Julia Callahan, February 8, 2008 (view all comments by Julia Callahan)
The follow up to the ever amazing and re-readable Maus, this book is about the contrast between how dark humanity can be and how hopeful it can be. An amazing tale of Holocaust survival, perhaps the best piece of writing on the subject to date. It's well worth purchase and constant perusal.
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venusinfauxfurz, January 22, 2008 (view all comments by venusinfauxfurz)
A beautiful and profound work of art. Spiegelman struggles not only with his guilt for living a life much less challenging than his father's, a Holocaust survivor, but also, in this second book, with how he deals with becoming a commercial success through his father's suffering.
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by The New York Times,
"One of the most powerful and original memoirs to come along in recent years."
by The Boston Globe,
"In part two of Maus, Art Spiegelman finishes his masterpiece....You can't help witnessing — even feeling — the act of private pain being transformed into lasting truth."
by The Wall Street Journal,
"The most affecting and successful narrative ever done about the Holocaust."
by New York Times Books of the Century,
"The reader...develops insights that are beyond the capacity of the characters; that is a mark of Mr. Spiegelman's mastery of narrative."
by Kirkus Reviews,
"[W]ill forever alter the way serious readers think of graphic narratives....Full of hard-earned humor and pathos, Maus (I and II) takes your breath away with its stunning visual style, reminding us that while we can never forget the Holocaust, we may need new ways to remember."
by The San Francisco Examiner,
"The power of Spiegelman's story lies in the fine detail of the story and the fact that it is related in comic-strip form."
by Umberto Eco, author of The Name of the Rose,
"Maus is a book that cannot be put down, truly, even to sleep. When two of the mice speak of love, you are moved; when they suffer, you weep. Slowly through this little tale comprised of suffering, humor, and life's daily trials, you are captivated by the language of an old Eastern European family, and drawn into the gentle and mesmerizing rhythm, and when you finish Maus, you are unhappy to have left that magical world..."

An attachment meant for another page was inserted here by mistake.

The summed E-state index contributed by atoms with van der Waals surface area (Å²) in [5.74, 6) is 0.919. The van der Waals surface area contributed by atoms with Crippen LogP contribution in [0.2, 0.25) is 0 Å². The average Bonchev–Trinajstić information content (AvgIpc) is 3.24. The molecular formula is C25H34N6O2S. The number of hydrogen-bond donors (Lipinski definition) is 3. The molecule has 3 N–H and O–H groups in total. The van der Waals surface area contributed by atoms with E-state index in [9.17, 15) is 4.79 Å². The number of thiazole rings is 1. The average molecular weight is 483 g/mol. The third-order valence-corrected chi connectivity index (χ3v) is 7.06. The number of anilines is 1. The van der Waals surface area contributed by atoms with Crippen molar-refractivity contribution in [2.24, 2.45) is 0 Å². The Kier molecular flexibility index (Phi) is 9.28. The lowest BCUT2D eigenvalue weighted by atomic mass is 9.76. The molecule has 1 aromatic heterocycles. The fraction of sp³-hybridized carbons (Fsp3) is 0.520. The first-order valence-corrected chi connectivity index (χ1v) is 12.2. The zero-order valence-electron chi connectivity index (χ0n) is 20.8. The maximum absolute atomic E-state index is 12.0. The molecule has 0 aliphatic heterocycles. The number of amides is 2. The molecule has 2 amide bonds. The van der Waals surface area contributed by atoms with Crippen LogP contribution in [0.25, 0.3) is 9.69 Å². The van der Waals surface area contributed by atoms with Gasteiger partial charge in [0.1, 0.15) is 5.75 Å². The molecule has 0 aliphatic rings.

***WINNER OF THE 1992 PULIZTER PRIZE***
Acclaimed as a quiet triumph and a brutally moving work of art, the first volume of Art Spiegelman's Mausintroduced readers to Vladek Spieglman, a Jewish survivor of Hitler's Europe, and his son, a cartoonist trying to come to terms with his father, his father's terrifying story, and History itself. Its form, the cartoon (the Nazis are cats, the Jews mice), succeeds perfectly in shocking us out of any lingering sense of familiarity with the events described, approaching, as it does, the unspeakable through the diminutive.
This second volume, subtitled And Here My Troubles Began, moves us from the barracks of Auschwitz to the bungalows of the Catskills. Genuinely tragic and comic by turns, it attains a complexity of theme and a precision of thought new to comics and rare in any medium. Mausties together two powerful stories: Vladek's harrowing take of survival against all odds, delineating the paradox of family life in the death camps, and the author's account of his tortured relationship with his aging father. At every level this is the ultimate survivor's tale—and that too of the children who somehow survive even the survivors.
A boxed edition of the two paperback volumed of this 1992 Pulitzer Prize-winning illustrated narrative of Holocaust survival.
Maus tells the story of Vladek Spiegelman, a Jewish survivor of Hitler’s Europe, and his son, a cartoonist coming to terms with his father’s story. Maus approaches the unspeakable through the diminutive. Its form, the cartoon (the Nazis are cats, the Jews mice), shocks us out of any lingering sense of familiarity and succeeds in “drawing us closer to the bleak heart of the Holocaust” (The New York Times).
Maus is a haunting tale within a tale. Vladek’s harrowing story of survival is woven into the author’s account of his tortured relationship with his aging father. Against the backdrop of guilt brought by survival, they stage a normal life of small arguments and unhappy visits. This astonishing retelling of our century’s grisliest news is a story of survival, not only of Vladek but of the children who survive even the survivors. Maus studies the bloody pawprints of history and tracks its meaning for all of us.
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